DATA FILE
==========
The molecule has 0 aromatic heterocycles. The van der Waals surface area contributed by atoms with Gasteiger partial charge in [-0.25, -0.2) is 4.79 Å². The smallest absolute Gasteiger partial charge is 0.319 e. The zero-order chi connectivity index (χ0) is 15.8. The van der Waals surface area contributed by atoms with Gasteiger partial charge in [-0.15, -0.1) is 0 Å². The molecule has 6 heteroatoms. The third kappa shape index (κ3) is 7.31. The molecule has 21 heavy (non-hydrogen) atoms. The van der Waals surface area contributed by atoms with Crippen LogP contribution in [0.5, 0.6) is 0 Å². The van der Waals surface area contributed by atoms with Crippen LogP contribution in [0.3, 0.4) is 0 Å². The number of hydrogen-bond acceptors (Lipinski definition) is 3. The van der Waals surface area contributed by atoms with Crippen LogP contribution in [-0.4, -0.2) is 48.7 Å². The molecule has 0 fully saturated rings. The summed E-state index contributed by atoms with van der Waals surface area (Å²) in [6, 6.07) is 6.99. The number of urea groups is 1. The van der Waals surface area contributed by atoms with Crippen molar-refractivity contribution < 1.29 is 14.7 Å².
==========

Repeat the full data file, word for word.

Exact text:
The molecule has 0 aromatic heterocycles. The van der Waals surface area contributed by atoms with Gasteiger partial charge in [-0.25, -0.2) is 4.79 Å². The smallest absolute Gasteiger partial charge is 0.319 e. The zero-order chi connectivity index (χ0) is 15.8. The van der Waals surface area contributed by atoms with Gasteiger partial charge in [-0.15, -0.1) is 0 Å². The molecule has 6 heteroatoms. The third kappa shape index (κ3) is 7.31. The molecule has 21 heavy (non-hydrogen) atoms. The van der Waals surface area contributed by atoms with Crippen LogP contribution in [0.5, 0.6) is 0 Å². The van der Waals surface area contributed by atoms with Crippen LogP contribution in [0.3, 0.4) is 0 Å². The number of hydrogen-bond acceptors (Lipinski definition) is 3. The van der Waals surface area contributed by atoms with Crippen LogP contribution in [-0.4, -0.2) is 48.7 Å². The molecule has 0 fully saturated rings. The summed E-state index contributed by atoms with van der Waals surface area (Å²) in [6, 6.07) is 6.99. The number of urea groups is 1. The van der Waals surface area contributed by atoms with Crippen molar-refractivity contribution < 1.29 is 14.7 Å².